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UK PMI hints at contraction post-Brexit
The UK released July preliminary PMI figures as a first piece of economic data after the Brexit vote. The outcome has been quite dramatic as data suggested a significantly worse-than-expected contraction in both manufacturing and services sectors following the UK’s decision to exit the European Union. Concerns regarding the economic future may have deteriorated drastically and could further dent the appetite in UK assets and the sterling.

As a knee-jerk reaction, the sterling slipped below the 1.32 against the US dollar, yet found support at hourly uptrend channel base, 1.3180. A slide below this level could encourage a fresh wave of sell-off aiming the 1.30 support.

FTSE opened in the red. UK miners and energy stocks are leading losses in London, as energy markets are set to close the week lower.

BHP Billiton (-1.86%), Rio Tinto (-1.05%), Anglo American (-1.73%), BP (-0.75%), Royal Dutch Shell (-0.77%).

The EIA reported that, although crude inventories fell 2.34 million barrels last week, US’ oil inventories are at historical highs for this time of the year, with supplies of crude and refined fuels at a record 1.385 billion barrels amid higher gasoline stocks.

Confusion on Bank of Japan’s stimulus plans

Japanese stocks saw little demand as Nikkei (-1.19%) and Topix (-1.03%) eased from six-week highs on confusion about the Bank of Japan’s (BoJ) stimulus plans.

Nikkei reported that Japanese PM Shinzo Abe is pressuring for 30 trillion yen worth of additional stimulus to boost growth and inflation, while BoJ Governor Kuroda said there is no need for helicopter money, however, in an interview recorded by mid-June, bringing us to the pre-Brexit era.

We will soon have more clarity, as the BoJ is due to announce its latest decision next Thursday.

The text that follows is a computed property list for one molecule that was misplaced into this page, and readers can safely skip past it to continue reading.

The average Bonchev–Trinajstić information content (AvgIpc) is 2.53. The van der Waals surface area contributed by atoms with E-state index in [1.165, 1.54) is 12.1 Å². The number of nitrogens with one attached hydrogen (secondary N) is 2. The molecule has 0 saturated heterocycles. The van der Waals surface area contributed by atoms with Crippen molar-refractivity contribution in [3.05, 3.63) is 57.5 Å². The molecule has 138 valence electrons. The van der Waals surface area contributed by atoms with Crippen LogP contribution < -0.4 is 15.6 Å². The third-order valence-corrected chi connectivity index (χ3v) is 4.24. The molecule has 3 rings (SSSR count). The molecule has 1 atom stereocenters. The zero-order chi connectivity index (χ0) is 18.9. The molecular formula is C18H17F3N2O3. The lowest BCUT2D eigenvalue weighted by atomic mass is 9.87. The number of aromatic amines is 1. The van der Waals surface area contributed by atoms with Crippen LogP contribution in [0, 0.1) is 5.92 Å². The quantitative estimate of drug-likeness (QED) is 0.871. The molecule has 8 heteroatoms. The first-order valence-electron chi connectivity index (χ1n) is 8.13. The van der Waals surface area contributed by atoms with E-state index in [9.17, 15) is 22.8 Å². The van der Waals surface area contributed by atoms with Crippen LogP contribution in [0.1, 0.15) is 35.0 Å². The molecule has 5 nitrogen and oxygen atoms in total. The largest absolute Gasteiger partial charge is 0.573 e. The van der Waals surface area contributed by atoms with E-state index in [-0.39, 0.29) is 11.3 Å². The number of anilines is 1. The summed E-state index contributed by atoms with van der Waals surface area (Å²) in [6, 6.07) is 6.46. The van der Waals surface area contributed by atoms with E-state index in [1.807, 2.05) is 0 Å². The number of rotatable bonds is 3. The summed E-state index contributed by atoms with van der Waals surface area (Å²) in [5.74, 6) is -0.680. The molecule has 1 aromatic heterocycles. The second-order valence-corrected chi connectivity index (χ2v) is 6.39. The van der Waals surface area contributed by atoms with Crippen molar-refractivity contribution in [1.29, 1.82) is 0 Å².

The USDJPY remains in a bullish trend above the 104.60, major 38.2% retracement. Resistance is eyed at 107.00 (hourly Ichimoku cloud top) before 107.40 (100-day moving average).

Quick take on ECB meeting

As expected, the European Central Bank (ECB) left its monetary policy unchanged at yesterday’s meeting. The ECB President Mario Draghi sounded as confused as many of us regarding the economic and financial implications of the Brexit. The ECB, of course, left the door open for additional monetary support. The probability of a rate cut by December slightly increased to 55.7%. The EURUSD tested the critical 38.2% retracement on July rise, 1.1050, while the failure to break through this resistance dragged the single currency shortly below the 1.10 level. Clearing 1.1050 is needed for a fresh bullish signal in EURUSD.

The single currency holds the ground in Frankfurt on strong PMI read from Germany and France despite Brexit. According to Markit, ‘strong tailwinds from a healthy labour market and rising demand are propelling the German economy forward’. Unfortunately, the Eurozone manufacturing PMI fell short of expectations, while the services sector across the union remained resilient according to early July data.